Keyes scouted the Chinese ships in a lighter before the ultimatum expired, and developed a detailed plan to storm the ships and seize them intact. The four Chinese destroyers, moored to the wharf alongside the dry dock, were getting steam up and were fully manned. They displaced 280 tons and could make 32 knots, had six 3-pounder guns as well as two 18-inch torpedo tubes. To face them Keyes had two slower British destroyers, HMS Fame and HMS Whiting which displaced 390 tons and could make 30 knots with an armament of one 12-pounder, five 6-pounders and two 18-inch torpedo tubes. Ships named Fame: Fame known as the “FAME” of Watford, was a small vessel which joined or was taken by the Royalist Fleet under Prince Rupert in the spring of 1649. ...


The plan was simple. Each British destroyer had a boarding party on its forecastle armed with pistols and cutlasses, led by its captain, to seize the first and third destroyers and another boarding party in a whaler towed behind, led by the first officer to seize the second and fourth ships. forecastle with figurehead Grand Turk Focsle of the Prince William, a modern square rigged ship, in the North Sea. ... This article is about the sword. ... The crew of the oceanographic research vessel Princesse Alice, of Albert Grimaldi (later Prince Albert I of Monaco) pose while flensing a catch Whaling is the hunting and killing of whales. ... In commercial aviation, the first officer is the second pilot of an aircraft. ...


But at 1am the Chinese forts opened fire. Keyes immediately put his plan into action and, under the cover of nightfall, all went off like clockwork. After a few scuffles on deck, the Chinese crews were driven ashore or captured below. There were no British casualties, but several Chinese were killed. He then led a sortie ashore and captured the dry dock, dispersing snipers. His orders were to take the captured ships to Tongku, which he did.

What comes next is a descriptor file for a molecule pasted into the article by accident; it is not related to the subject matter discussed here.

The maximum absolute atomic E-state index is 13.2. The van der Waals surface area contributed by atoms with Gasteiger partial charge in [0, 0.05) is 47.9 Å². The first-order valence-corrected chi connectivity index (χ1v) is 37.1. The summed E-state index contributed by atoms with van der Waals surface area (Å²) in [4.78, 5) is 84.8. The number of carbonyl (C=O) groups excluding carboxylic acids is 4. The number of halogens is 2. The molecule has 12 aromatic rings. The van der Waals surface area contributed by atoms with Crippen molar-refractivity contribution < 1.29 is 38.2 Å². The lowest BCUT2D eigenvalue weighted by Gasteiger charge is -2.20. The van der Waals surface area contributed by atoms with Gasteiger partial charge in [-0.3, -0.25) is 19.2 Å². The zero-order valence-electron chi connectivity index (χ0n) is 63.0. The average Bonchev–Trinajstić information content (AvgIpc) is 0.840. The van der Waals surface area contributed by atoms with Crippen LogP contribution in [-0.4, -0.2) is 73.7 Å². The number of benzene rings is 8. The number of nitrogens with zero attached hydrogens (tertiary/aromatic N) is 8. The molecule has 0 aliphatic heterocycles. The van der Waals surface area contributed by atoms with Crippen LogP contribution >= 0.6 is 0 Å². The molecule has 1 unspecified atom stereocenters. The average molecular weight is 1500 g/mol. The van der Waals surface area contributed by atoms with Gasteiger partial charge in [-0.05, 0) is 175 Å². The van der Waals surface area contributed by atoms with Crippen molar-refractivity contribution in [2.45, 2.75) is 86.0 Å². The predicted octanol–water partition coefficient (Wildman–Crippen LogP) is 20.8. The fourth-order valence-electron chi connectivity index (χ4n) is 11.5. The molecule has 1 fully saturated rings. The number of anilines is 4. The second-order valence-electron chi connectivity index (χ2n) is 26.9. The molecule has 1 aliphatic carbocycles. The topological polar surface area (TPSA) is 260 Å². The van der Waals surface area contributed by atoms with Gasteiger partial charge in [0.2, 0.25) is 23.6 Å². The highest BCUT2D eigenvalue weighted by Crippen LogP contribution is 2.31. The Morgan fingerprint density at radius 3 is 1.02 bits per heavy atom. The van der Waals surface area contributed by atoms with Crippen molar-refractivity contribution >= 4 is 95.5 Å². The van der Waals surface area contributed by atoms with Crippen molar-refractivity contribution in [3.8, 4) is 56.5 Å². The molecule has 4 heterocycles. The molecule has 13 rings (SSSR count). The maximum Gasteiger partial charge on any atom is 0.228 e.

The Boxer Rebellion: The fort at Hsi-cheng

He was about to return downstream from Tongku to assist in the attack on the Taku forts, when a young British naval officer in charge of a river tug with stores and ammunition for the besieged troops in Tientsin came aboard. His orders were to make a run for Tientsin at daybreak, but his Chinese crew refused to leave for fear of being sunk by the guns of the fort upstream at Hsi-cheng. Inquiries with a Japanese gunboat captain told him that the fort had six modern 6-inch, quick-fire guns, more than a match for Keyes's two small destroyers.


Keyes then escorted the tug past the fort which did not open fire. The supplies got through to Tientsin. But he was very aware that the fort could cut communications with Tientsin whenever it wished. By the time he got back to Taku, the three forts had been taken.